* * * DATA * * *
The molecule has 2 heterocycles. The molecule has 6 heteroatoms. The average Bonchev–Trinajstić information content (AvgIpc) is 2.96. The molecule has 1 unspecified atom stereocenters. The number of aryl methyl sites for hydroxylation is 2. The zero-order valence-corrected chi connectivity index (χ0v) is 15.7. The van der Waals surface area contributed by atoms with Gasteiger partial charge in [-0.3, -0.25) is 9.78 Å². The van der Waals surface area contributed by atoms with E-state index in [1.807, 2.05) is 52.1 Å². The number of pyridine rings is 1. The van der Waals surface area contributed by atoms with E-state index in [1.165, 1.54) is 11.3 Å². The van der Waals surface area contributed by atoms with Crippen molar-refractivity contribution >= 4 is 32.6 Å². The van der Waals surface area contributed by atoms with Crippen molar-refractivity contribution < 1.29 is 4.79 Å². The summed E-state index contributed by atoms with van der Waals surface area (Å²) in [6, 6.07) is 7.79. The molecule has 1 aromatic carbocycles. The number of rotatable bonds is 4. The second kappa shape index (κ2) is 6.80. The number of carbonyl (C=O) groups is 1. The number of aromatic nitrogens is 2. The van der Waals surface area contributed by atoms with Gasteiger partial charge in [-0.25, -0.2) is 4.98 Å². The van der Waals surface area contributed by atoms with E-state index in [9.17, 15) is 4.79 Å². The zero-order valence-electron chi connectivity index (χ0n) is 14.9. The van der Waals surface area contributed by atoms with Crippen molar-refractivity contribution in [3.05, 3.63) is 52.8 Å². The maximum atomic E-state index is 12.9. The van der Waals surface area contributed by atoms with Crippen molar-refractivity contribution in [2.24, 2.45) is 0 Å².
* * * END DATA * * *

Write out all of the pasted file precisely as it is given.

The molecule has 2 heterocycles. The molecule has 6 heteroatoms. The average Bonchev–Trinajstić information content (AvgIpc) is 2.96. The molecule has 1 unspecified atom stereocenters. The number of aryl methyl sites for hydroxylation is 2. The zero-order valence-corrected chi connectivity index (χ0v) is 15.7. The van der Waals surface area contributed by atoms with Gasteiger partial charge in [-0.3, -0.25) is 9.78 Å². The van der Waals surface area contributed by atoms with E-state index in [1.807, 2.05) is 52.1 Å². The number of pyridine rings is 1. The van der Waals surface area contributed by atoms with E-state index in [1.165, 1.54) is 11.3 Å². The van der Waals surface area contributed by atoms with Crippen molar-refractivity contribution >= 4 is 32.6 Å². The van der Waals surface area contributed by atoms with Crippen molar-refractivity contribution < 1.29 is 4.79 Å². The summed E-state index contributed by atoms with van der Waals surface area (Å²) in [6, 6.07) is 7.79. The molecule has 1 aromatic carbocycles. The number of rotatable bonds is 4. The second kappa shape index (κ2) is 6.80. The number of carbonyl (C=O) groups is 1. The number of aromatic nitrogens is 2. The van der Waals surface area contributed by atoms with Gasteiger partial charge in [-0.25, -0.2) is 4.98 Å². The van der Waals surface area contributed by atoms with E-state index in [9.17, 15) is 4.79 Å². The zero-order valence-electron chi connectivity index (χ0n) is 14.9. The van der Waals surface area contributed by atoms with Crippen molar-refractivity contribution in [3.05, 3.63) is 52.8 Å². The maximum atomic E-state index is 12.9. The van der Waals surface area contributed by atoms with Crippen molar-refractivity contribution in [2.24, 2.45) is 0 Å².